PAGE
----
Hawthorne's "Young Goodman Brown" is a criticism of Calvinism as the sanctimonious, but ingenuous, Goodman loses his faith in the precepts of Puritanism through his discovery that Goody Cloyse, Deacon Godkin, and the "good old minister" are in league with Satan. Indeed, his Calvinistic Puritanism is diabolical, rather than divine.
Initially, the naive Goodman Brown is convinced that he is secure in his faith in a Calvinistically defined God. He ventures forth away from home on business for just one night after which he vows to "cling to [Faith's ] skirts" and follow her to heaven. However, he is intercepted and deceived by his "fellow-traveler" whose staff resembles a serpent. This traveler claims to be well acquainted with relatives of Brown's and others in the Puritan community:
"I have a very general acquaintance here in New England. The deacons of many a church have drunk the communion wine with me...."
Then, Goodman witnesses Goody Cloyse and Deacon Godkin speaking of how they will take into communion a nice young man. Moreover, as he discovers his wife Faith at the black mass, Goodman becomes completely disillusioned and cries out to her. He hears "the figure" say,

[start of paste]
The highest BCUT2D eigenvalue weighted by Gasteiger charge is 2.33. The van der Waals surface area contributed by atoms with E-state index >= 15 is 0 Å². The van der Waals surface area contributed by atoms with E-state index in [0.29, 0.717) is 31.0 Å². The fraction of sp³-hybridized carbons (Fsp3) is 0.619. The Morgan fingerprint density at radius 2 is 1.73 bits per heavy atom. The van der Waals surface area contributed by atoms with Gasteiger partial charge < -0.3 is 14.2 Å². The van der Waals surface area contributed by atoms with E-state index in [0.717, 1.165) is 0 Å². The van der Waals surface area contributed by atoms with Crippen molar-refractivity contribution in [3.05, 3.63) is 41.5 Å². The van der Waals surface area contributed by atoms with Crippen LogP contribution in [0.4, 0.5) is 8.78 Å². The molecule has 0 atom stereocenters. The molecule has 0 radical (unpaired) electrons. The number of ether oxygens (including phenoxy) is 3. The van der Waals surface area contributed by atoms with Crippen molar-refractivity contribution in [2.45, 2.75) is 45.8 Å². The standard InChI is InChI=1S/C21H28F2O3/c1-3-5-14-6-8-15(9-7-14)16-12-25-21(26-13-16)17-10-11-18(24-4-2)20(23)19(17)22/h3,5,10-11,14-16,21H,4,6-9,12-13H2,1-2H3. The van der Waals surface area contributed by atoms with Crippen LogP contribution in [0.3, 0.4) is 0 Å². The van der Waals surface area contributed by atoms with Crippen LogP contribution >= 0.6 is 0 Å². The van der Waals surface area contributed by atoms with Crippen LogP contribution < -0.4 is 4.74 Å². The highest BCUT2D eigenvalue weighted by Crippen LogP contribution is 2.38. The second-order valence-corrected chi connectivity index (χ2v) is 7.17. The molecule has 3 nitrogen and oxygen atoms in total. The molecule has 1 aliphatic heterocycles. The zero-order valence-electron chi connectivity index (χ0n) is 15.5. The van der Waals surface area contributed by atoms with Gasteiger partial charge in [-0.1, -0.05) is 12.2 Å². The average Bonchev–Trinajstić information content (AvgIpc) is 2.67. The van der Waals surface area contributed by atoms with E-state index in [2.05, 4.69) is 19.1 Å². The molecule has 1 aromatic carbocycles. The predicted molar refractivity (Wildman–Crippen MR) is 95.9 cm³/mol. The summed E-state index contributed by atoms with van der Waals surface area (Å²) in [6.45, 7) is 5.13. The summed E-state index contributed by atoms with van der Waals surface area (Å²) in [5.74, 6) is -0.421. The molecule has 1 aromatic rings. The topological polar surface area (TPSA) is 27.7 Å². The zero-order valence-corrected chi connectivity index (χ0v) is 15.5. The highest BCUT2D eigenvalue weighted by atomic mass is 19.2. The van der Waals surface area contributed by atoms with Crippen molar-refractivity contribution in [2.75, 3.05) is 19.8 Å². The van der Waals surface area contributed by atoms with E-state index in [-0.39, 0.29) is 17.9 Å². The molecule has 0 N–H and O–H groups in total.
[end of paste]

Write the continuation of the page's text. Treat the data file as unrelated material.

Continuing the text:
"Evil is the nature of humankind. Evil must be your only happiness. Welcome again, my children, to the communion of your race."
Young Goodman Brown's faith in Puritanism is an illusion that Puritanism protects him from the evil of the world. Exposed to the extent of this Calvinistic "depravity of man," Goodman suffers from "misery unutterable" as he learns Puritanism's terrible significance. Like Adam, Goodman Brown suffers a great fall from innocence.